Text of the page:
Australian technology news, reviews, and guides to help you
Australian technology news, reviews, and guides to help you

Astell & Kern gets hi-res audio with Android under $1K

Expensive high-resolution media players are just that — expensive — but for the first time, luxury sound manufacturer Astell & Kern is hitting a price point we rarely see.

The jury may still be out on whether or not your ears can hear the difference between 16- and 24-bit audio, but if you’re in the camp that believes the best audio source is always going to yield the best result, you probably know all about high-resolution audio.

Also referred to as the digital equivalent of vinyl, it’s a concept that heads only in the past few years become something common, and even that word is a little too much for a sound source few know about.

The idea may not be understood by every Tom, Dick, or Harriett, but it doesn’t take much to understand with the name really saying it all: high-resolution audio.

True to its name, high-resolution audio is just that — of a higher resolution than CD or MP3 files — and because of this, there’s more depth available to a discerning listener.

There is a catch, however, because while it’s expected that you’d need a high resolution compatible headphone or speaker, you also need a player capable of replaying the files. Some phones can do this, but if you’re really into your music, a dedicated music player capable of handling the high-res files is really where you want to be.

This week, luxury audio product maker Astell & Kern might have just the ticket, and just for a little surprise, it’s even cost effective, relatively speaking, anyway.


The Iriver-owned company has announced a new portable will be on its way to specialist stores called the “AK70”, with the design basically being a smaller variant of the AK100 II, but working as both a portable media player and for an amp thanks to both USB and optical audio.

Support for almost every necessary high-res audio file appears to be here, with DSD even joining the likes of FLAC, WAV, ALAC, and AIFF, and there’s a 3.3 inch screen to let you browse through those files with ease.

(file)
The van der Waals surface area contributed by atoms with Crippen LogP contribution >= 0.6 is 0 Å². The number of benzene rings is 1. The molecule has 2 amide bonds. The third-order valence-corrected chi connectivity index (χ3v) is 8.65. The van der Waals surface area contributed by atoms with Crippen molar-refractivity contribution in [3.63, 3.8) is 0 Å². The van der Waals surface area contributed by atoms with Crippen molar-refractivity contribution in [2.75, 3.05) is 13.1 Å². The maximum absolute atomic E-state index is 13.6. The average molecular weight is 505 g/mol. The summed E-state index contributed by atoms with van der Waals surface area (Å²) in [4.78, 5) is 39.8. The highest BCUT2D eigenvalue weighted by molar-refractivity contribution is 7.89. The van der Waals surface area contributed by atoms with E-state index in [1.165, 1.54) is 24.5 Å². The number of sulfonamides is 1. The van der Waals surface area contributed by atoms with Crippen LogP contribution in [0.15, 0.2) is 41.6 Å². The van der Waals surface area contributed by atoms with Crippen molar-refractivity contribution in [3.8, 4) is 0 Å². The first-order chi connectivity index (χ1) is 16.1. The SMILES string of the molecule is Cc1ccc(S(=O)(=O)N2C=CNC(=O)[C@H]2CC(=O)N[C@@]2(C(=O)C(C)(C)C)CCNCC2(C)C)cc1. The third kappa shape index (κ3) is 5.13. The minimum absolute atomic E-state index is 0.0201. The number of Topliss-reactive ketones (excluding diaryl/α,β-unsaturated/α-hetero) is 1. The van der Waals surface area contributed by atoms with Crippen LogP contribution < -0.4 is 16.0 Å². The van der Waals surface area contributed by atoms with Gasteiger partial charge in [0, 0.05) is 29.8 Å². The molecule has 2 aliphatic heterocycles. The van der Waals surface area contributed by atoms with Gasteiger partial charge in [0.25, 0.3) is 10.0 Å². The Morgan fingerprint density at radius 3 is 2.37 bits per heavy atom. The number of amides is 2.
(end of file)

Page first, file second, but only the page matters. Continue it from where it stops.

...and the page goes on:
Being a modern player, you can expect WiFi and Bluetooth, though standard headphones can also be used on a 3.5mm port, too.

While the price may be lower than we’re used to, the $999 AK70 is still definitely not a cheap piece of kit, providing what for many would be the purpose an iPod Touch or a phone would do.

That being said, packing in WiFi and support for 24-bit tracks recorded as high as 192kHz, it’s also nothing like an iPod and only like a few phones out there.

In fact, Astell & Kern is featuring something we’ve not yet seen on one of its players, with the ability to control the AK70 from a smartphone over WiFi.

That idea is surely neat, though it won’t be for everyone, especially those carrying their media player with them. Seriously, when was the last time you needed to change tracks and your hand wasn’t far from the next button?


Perhaps the most interesting thing about this media player is we’re told it will include Android, which for Astell & Kern is definitely unusual at this price range, usually reserving that feature for media players well over the thousand dollar mark.

Even at this price, it won’t appeal to all, but if you fancy yourself a fan of the bulky metal design with highly analogue volume dial that the AK series is known for, you’ll find the AK70 in very specialist stores shortly for just under a grand.

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